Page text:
The European Commission has threatened legal action against the UK, saying a test of eligibility for benefits discriminates against foreigners. It says it is easier for UK citizens to prove their "right to reside" - a test imposed by the UK for certain benefits - than EU nationals. The commission says it may refer the case to the European Court of Justice. Ministers say it is a "fundamental challenge" to the UK's right to decide its own social security arrangements. The Commission says it has been in talks with the UK for several years over the issue and is responding to a "huge number" of complaints from EU citizens living in the UK. Residence tests On Thursday it announced that it was giving the UK two months to explain how it was going to bring its legislation into line with EU law - prompting UK Work and Pensions Secretary Iain Duncan Smith to accuse it of a "land grab" and to pledge to fight it. A range of entitlements - including child benefit, child tax credit, state pension credit, jobseekers' allowance and employment and support allowance - are given only to those with a "right to reside" in the UK. Continue reading the main story WHAT BENEFITS ARE INVOLVED Child benefit Child tax credit State pension credit Jobseekers' allowance The Commission says there are already an EU-wide "habitual residence" rules which are strict enough and the UK is imposing an additional test, which indirectly discriminates against non-UK EU nationals. While UK nationals can easily prove their "right to reside" based on their UK citizenship, other EU nationals have their applications heard on a case-by-case basis, which it says breaches EU social security co-ordination rules giving all citizens equal rights. The Commission gives the example of a woman who moved to the UK and worked from April 2007 to April 2009 when she was made redundant. It says she had paid taxes and National Insurance but was refused claims for jobseekers' allowance. 'Very sound' It says UK citizens in other EU states do not have to meet similar tests and get non-contributory benefits. Laszlo Andor, Commissioner for Employment and Social Affairs, said the EU's legal position was "very sound". Continue reading the main story “ Start Quote We are talking here.. about people who are inactive, people who are looking to come to the UK who are not going to work here” Chris Grayling Employment minister "The EU insists on the right of mobile workers to move from one country to another and, in certain places, they are entitled to benefits," he told the BBC. "We want to protect the rights of all EU citizens." Most people moving abroad already had offers of work or were looking for it, he said, rather than primarily wanting to take advantage of more generous benefits. "It may happen that some of them do not a find a job immediately. It is very important that, in these cases, the rights should be respected." He added that some people might choose to move to a country where benefits were higher but "since we have a European Labour market we have to accept this as a fact". But UK ministers fear taxpayers could be forced into handing out more than £2bn to EU nationals - including so-called "benefits tourists" - if the UK has to comply. 'Difference of opinion' Employment minister Chris Grayling, who met EU officials this week to discuss the issue, said there was a "very definite difference of opinion" between the UK and the Commission. "We are talking here, not about active citizens, not about people who are working but people who are inactive, people who are looking to come to the UK who are not going to work here." He said European law was "all over the place at the moment" and the UK had separately been told by the European courts to make disability benefit payments to a British citizen living in Spain. He said 13 EU states had proposed a "comprehensive review" of policy in the area in June and talks were continuing. Nigel Farage, leader of the UK Independence Party, which campaigns for Britain's exit from the EU, said: "It is not discrimination but simply a system to ensure that benefits are only paid to those who are entitled to them."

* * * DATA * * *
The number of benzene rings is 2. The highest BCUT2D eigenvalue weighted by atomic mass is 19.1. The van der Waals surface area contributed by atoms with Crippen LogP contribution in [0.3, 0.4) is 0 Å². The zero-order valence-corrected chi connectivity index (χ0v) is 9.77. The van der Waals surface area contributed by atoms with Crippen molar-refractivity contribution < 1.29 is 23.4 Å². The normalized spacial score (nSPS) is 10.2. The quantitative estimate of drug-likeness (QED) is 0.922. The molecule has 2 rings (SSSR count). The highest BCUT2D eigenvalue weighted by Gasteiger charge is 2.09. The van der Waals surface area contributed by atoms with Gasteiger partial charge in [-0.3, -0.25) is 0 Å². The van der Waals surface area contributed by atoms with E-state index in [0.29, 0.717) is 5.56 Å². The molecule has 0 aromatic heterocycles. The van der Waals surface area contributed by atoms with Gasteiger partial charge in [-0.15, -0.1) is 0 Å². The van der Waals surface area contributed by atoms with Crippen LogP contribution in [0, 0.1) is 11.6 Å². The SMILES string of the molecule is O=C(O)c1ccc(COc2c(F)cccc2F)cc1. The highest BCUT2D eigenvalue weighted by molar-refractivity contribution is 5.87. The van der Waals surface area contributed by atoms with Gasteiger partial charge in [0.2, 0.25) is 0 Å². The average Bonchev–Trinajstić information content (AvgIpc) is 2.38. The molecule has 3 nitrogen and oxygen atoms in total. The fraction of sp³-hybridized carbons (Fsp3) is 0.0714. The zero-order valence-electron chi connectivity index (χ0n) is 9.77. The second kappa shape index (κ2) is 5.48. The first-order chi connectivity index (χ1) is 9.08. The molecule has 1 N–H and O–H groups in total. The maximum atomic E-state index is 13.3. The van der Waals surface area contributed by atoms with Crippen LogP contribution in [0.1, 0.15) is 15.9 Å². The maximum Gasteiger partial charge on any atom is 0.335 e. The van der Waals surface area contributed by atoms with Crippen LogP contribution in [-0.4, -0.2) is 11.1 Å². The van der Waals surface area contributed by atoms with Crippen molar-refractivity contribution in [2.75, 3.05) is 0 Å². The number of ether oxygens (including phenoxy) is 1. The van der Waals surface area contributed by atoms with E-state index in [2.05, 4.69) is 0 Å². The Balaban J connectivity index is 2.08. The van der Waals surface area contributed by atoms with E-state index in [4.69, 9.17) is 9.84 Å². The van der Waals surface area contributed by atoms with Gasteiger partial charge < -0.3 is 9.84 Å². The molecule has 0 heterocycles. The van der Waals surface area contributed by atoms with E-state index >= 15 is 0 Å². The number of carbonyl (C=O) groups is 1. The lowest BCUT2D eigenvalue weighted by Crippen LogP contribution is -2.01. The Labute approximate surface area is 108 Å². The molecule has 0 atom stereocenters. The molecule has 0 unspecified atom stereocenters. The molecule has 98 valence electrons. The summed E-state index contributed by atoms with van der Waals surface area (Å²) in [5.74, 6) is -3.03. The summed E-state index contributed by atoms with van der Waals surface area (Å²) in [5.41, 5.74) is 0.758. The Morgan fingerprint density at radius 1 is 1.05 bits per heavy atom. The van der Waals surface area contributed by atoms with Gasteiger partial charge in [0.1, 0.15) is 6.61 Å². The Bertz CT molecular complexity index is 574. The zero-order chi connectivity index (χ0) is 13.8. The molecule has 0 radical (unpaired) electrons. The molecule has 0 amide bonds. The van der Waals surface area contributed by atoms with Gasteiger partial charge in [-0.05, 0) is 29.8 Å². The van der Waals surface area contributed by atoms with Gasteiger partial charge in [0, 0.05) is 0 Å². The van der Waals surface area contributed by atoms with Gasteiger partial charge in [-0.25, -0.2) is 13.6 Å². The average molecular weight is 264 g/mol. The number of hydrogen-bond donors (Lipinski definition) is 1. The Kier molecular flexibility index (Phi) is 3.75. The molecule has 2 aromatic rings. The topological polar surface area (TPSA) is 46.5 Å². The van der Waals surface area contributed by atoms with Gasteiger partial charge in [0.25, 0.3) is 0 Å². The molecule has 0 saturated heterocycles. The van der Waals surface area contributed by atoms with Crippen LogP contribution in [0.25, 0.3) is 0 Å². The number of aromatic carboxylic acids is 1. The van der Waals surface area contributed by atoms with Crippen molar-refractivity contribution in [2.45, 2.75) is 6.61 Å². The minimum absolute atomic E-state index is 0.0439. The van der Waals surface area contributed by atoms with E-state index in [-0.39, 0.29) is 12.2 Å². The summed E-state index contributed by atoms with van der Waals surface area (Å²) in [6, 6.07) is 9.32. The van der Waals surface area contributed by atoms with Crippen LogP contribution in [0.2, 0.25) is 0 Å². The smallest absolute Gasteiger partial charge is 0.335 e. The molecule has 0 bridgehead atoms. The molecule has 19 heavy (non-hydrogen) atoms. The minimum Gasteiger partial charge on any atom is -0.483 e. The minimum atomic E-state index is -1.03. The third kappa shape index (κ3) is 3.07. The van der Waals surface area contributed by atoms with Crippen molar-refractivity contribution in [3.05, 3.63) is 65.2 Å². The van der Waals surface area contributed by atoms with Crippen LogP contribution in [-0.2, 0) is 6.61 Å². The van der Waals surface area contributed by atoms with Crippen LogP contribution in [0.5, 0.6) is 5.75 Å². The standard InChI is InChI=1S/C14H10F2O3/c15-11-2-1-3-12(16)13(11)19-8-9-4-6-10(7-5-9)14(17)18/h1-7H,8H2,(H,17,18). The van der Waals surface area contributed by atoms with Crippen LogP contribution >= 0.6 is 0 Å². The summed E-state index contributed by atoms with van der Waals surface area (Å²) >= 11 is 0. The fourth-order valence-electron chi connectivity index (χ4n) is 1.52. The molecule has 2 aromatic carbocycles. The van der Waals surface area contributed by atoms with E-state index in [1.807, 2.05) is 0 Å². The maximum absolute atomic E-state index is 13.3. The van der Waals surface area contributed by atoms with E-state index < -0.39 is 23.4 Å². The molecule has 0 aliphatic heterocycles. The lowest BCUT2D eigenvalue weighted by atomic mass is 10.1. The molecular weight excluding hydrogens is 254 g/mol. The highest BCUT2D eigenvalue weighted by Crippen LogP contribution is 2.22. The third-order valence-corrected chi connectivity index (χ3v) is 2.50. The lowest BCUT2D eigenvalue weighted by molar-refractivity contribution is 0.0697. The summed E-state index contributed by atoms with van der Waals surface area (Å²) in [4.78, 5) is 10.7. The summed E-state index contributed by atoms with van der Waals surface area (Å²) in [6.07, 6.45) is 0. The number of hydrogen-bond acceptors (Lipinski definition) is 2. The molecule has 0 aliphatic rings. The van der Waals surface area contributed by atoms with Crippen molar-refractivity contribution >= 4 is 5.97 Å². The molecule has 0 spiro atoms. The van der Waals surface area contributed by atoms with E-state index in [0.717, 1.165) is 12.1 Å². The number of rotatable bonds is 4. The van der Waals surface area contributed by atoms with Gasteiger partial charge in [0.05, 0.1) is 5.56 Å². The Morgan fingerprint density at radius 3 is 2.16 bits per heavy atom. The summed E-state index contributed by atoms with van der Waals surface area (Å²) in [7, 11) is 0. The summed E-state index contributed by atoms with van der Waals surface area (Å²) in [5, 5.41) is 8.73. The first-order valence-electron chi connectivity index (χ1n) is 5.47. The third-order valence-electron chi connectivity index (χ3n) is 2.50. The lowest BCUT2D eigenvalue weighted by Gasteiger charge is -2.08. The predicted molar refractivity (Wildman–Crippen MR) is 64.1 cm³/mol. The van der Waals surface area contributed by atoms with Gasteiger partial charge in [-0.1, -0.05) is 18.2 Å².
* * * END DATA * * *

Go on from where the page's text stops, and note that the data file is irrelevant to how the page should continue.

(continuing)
Thursday, 29 September 2011

UK pressure group set up to help Spanish property victims